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In Hawaii this year, White House better prepared for possible crisis

By Ed Henry, CNN Senior White House Correspondent
STORY HIGHLIGHTS
  • On vacation, President Obama gets a daily briefing on threats
  • Beefed-up counterterrorism staffing joins him in Hawaii
  • More secure communications also are available if needed

Honolulu, Hawaii (CNN) -- Every day before 8 a.m. Hawaiian time, President Barack Obama gets an extensive briefing about all of the national security threats that have been bubbling around the world overnight while he's been vacationing.

An intelligence official heads over to Obama's vacation rental to deliver the presidential daily brief, the same classified briefing he receives every day back at the White House. After that, a series of White House staffers provide the president with extra information throughout the day via secure telephone, video and e-mail lines.

"There's the PDB, plus anything else the president needs to know about," said Ben Rhodes, a senior National Security Council staffer who is traveling with Obama here.

It didn't quite go that smoothly last Christmas in Hawaii.

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White House aides confirmed a New York Times report that Obama was peeved late last year when he had a hard time connecting securely with his top counterterrorism adviser, John Brennan, from Hawaii after a Nigerian national allegedly tried to launch a Christmas Day terror attack on a flight from Amsterdam, Netherlands, to Detroit, Michigan.

As a result, Brennan made sure that for this year's Hawaii trip, Obama got an upgrade to his communications equipment at the beach house his family rents in Kailua, a tiny town on the eastern side of Oahu about a 30-minute drive from Waikiki Beach.

Meanwhile, White House aides have similar communications capabilities at the hotel they're sharing on Waikiki with the media and regular tourists who have no idea that one floor of the Westin Moana Surfrider resort here has several rooms with communications equipment similar to the White House Situation Room.

But the thick communications cables running down the hallway of the hotel, along with the large paper shredder in the middle of the corridor that's used to destroy sensitive documents, are dead giveaways that this is not just any hotel setup.

"It's a little unusual," Rhodes said of the paper shredder, cracking a smile.

This is serious business, and the White House wanted to make sure it was fully prepared on the road for any potential terror threats given the traditional heightened state of alert over holidays, as well as the current travel threat in Europe.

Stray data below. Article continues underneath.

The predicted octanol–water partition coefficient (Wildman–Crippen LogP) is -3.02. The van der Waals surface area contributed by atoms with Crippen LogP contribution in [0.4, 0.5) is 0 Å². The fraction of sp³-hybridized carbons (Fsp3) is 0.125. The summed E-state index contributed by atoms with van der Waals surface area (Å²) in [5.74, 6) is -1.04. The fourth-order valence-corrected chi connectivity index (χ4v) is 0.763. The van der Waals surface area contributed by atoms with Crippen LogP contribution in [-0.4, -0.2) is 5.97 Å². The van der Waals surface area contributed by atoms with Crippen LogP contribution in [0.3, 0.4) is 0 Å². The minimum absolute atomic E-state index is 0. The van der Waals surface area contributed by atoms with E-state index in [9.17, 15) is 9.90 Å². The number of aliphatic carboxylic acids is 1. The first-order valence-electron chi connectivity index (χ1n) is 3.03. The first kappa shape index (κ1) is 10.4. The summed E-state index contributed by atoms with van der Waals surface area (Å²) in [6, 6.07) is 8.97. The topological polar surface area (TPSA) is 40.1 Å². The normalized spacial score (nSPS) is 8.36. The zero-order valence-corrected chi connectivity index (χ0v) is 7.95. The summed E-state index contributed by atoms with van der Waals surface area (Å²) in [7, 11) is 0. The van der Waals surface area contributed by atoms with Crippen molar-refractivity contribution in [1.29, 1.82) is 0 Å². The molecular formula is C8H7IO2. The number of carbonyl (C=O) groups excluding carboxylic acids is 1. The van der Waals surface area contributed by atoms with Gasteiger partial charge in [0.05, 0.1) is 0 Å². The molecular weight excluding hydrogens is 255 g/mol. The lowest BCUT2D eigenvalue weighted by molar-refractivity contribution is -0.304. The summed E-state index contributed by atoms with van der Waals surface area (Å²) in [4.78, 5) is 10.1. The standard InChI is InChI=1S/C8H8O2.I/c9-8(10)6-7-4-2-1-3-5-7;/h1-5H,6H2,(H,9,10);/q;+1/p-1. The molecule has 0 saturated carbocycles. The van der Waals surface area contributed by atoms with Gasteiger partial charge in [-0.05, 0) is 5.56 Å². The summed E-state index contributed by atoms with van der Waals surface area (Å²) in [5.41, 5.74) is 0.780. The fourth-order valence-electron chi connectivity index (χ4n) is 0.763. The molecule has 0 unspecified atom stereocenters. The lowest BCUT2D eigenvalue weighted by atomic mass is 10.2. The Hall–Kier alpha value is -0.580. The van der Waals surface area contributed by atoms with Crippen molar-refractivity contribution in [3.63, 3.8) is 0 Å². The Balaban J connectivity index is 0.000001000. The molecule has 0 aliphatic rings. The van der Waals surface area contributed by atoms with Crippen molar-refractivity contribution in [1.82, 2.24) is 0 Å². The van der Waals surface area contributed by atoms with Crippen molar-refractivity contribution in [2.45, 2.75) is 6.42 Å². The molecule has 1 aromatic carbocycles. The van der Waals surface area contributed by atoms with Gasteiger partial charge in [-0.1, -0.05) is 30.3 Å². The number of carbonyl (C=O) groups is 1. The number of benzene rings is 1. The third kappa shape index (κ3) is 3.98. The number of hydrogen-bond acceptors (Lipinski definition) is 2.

In addition to the enhanced communications equipment, the White House also decided to send an extra White House staffer from Brennan's shop to Hawaii this year, just in case.

So Rhodes has been joined on this trip by Nick Rasmussen, a counterterrorism adviser on the NSC with Brennan. Last year, the NSC sent top aide Denis McDonough to Hawaii, but he did not have a colleague from the counterterror shop along with him.

Each morning around 5:30 a.m. Hawaii time (10:30 a.m. Eastern), Rhodes and Rasmussen head to a secure room in the hotel to receive classified information and then confer with other officials in Washington or other cities, such as Brennan, McDonough and National Security Adviser Tom Donilon.

As this is happening, Rhodes said, an intelligence official is putting together the official PDB for the President's consumption a couple of hours later. The actual PDB is a highly classified document that is physically delivered to Obama.

"Some days he's briefed [by the intelligence official] and other days he reads it," said Rhodes, noting that on a day like Christmas Day, the president will just read the document, undoubtedly giving himself a little more family time on the holiday.

"The biggest product is in the morning," Rhodes said. "But he's updated by paper throughout the day on everything from the storms in the Northeast" to more sensitive matters like terror threats.

All of that would change, of course, if there was an actual terror attack and the traveling White House would have to spring into full action, like last year on Christmas Day.

Rhodes noted that most of the secure equipment is held in reserve for the president.

"Most of it is there if it's necessary," he said. "A lot of it is 'in case' of a crisis situation."

White House aides have been bracing for working around the clock, just like last year, if necessary.

"So far so good," Rhodes said cautiously, literally knocking on a wood table so as not to jinx anything.

 
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